Apple ordered to fix UK website notice | iLounge News


Apple ordered to fix UK website notice

A notice of legal judgment posted by Apple on its U.K. website must be removed within 24 hours and replaced, Bloomberg reports. The court-ordered public “apology” from Apple to Samsung makes reference to Apple’s “cool” and “far more popular” iPad in comparison to the Galaxy tablet. U.K. judges criticized Apple’s notice as “untrue” and “incorrect,” and Samsung suggested that Apple’s reference to other courts’ decisions in similar cases was undermining the U.K. court’s authority. “I’m at a loss that a company such as Apple would do this,” Judge Robin Jacob said. “That is a plain breach of the order.”

Apple lawyer Michael Beloff argued the notice’s “only purpose is to dispel commercial uncertainty,” not to punish or make Apple “grovel.” The company was required to post the notice after losing an appeal ruling to Samsung over tablet design infringement. An updated notice must acknowledge Apple’s inaccurate comments.

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The Beloff comment is pretty funny and so stereotypical for a big money lawyer. What Apple posted, if you didn’t already know it was supposed to be a court ordered punishment, read like every other PR press release Apple has ever released.

Pretty sure there’s a middle ground between twisting a judgment against you into a gloating, snarky bit of tooting your own horn and groveling.

How about something like,

“Although Apple continues to believe otherwise, the U.K. courts have ruled conclusively that Samsung did not infringe upon Apple’s design patents with the Samsung Galaxy line of tablets.”

Simple, to the point, and complies with the order without being a giant richard.

Posted by Code Monkey on November 1, 2012 at 10:53 AM (CDT)


The judge must have stock in Samsung! Where do these judges get off making rules that they are not qualified to do so?

Posted by dennis on November 1, 2012 at 11:11 AM (CDT)


Judge is a idiot who say that. I think he’s not fit to be a judge. I dont think what apple say is wrong and the judge himself say samsung is not cool and wat authority can the judge say cannot. Make it to world judge to decide. UK judge bottomline is not qualify and piece of crap. SACK OFF

Posted by crap on November 1, 2012 at 12:17 PM (CDT)


crap,nice name and beautifully expressed thoughts and reasoned arguments.What ever you think of the judge for coming to his decision it was pretty stupid of Apple to be so obviously provocative.Apple deserve this and did not invent the rectangle…and watch Judge Lucy Koh’s judgement be overturned in the states

Posted by snick on November 1, 2012 at 1:52 PM (CDT)


While I agree that Apple is simply “poking the bear” here, I do find it very amusing.

And I would like to hear the rationale behind the judge’s statement of “‘untrue’ and ‘incorrect’”. Are hearings not made public record in the U.K.? If they are, it should be easy enough to find the court record and prove that a judge made these statements.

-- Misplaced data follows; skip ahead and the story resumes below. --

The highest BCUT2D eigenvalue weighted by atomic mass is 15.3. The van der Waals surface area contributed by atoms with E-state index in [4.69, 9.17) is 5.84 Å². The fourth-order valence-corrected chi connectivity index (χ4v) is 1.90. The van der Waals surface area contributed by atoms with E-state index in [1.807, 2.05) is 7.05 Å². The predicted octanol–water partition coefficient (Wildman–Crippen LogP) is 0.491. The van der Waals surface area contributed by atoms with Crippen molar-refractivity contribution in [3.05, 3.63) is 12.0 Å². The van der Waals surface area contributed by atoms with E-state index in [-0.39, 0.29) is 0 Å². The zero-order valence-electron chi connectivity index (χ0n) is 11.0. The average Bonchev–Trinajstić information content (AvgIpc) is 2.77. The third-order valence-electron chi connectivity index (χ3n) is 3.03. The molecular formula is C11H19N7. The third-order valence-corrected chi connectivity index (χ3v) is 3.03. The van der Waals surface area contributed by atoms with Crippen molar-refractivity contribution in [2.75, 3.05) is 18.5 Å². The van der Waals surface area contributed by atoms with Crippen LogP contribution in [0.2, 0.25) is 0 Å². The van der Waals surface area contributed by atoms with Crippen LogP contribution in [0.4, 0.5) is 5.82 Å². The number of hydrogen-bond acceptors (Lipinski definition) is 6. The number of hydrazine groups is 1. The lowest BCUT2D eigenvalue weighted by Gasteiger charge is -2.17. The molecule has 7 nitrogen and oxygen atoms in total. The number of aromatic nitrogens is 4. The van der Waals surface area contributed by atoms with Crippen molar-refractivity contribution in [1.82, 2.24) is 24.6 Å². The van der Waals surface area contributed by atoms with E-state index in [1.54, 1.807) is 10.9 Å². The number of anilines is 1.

Posted by Mitch on November 1, 2012 at 3:09 PM (CDT)


@2: The judges “get off” on doing this because that’s their job. If you’re going to accuse someone on doing something in civil court and you lose, you have to publicly state you were wrong every single time. Apple is not being singled out. Apple brought the suits, Apple lost, Apple has to apologize and make clear they were wrong. The U.K. is brilliant for this and I wish it worked like that in the U.S..

@5: I don’t think it’s so much that the judge didn’t say the lines quoted in the press piece but rather how they were lifted out of context to give an impression that was not true. The statement was supposed to say that Apple was wrong in accusing Samsung of violating their design patents, full stop. What Apple released basically said, “Judges around the world agree our stuff is better than Samsung’s”.

Posted by Code Monkey on November 1, 2012 at 7:22 PM (CDT)


“It may be at the forefront of technology, but Apple told a court yesterday it would take two weeks to change a notice on it’s website.
Reacting with astonishment, judges questioned why the technology giant was not able to react a little more swiftly.
One judge suggested that Tim Cook, Apple’s chief executive, ought to make a statement setting out the “technical difficulty” facing the American firm.
They were sitting in the Court Of Appeal in London, hearing details of a patent dispute between Apple and Samsung.
Apple had been instructed by judges to publish a statement acknowledging that it had lost an earlier legal fight with Samsung.
The two firms returned to court after Samsung complained that the notice Apple posted did not comply with the court order and it should be altered.
A lawyer representing Apple said the firm could take a notice off it’s website in 24 hours but asked for 14 days to post a replacement.
Lord Justice Longmore told Michael Beloff QC: “We are just amazed that you cannot put the right notice up at the same time as you take the other one down.”
And Sir Robin Jacob added: “I would like to see the head of Apple make an affidavit about why that is such a technical difficulty for the Apple company.”
He told Mr Beloff: “I don’t believe the instructions you have been given. This is Apple that cannot put something on their own website?”
They said Apple should post the notice within 48 hours.”
Shane Richmond - Daily Telegraph

Posted by Bob Levens on November 2, 2012 at 3:20 PM (CDT)

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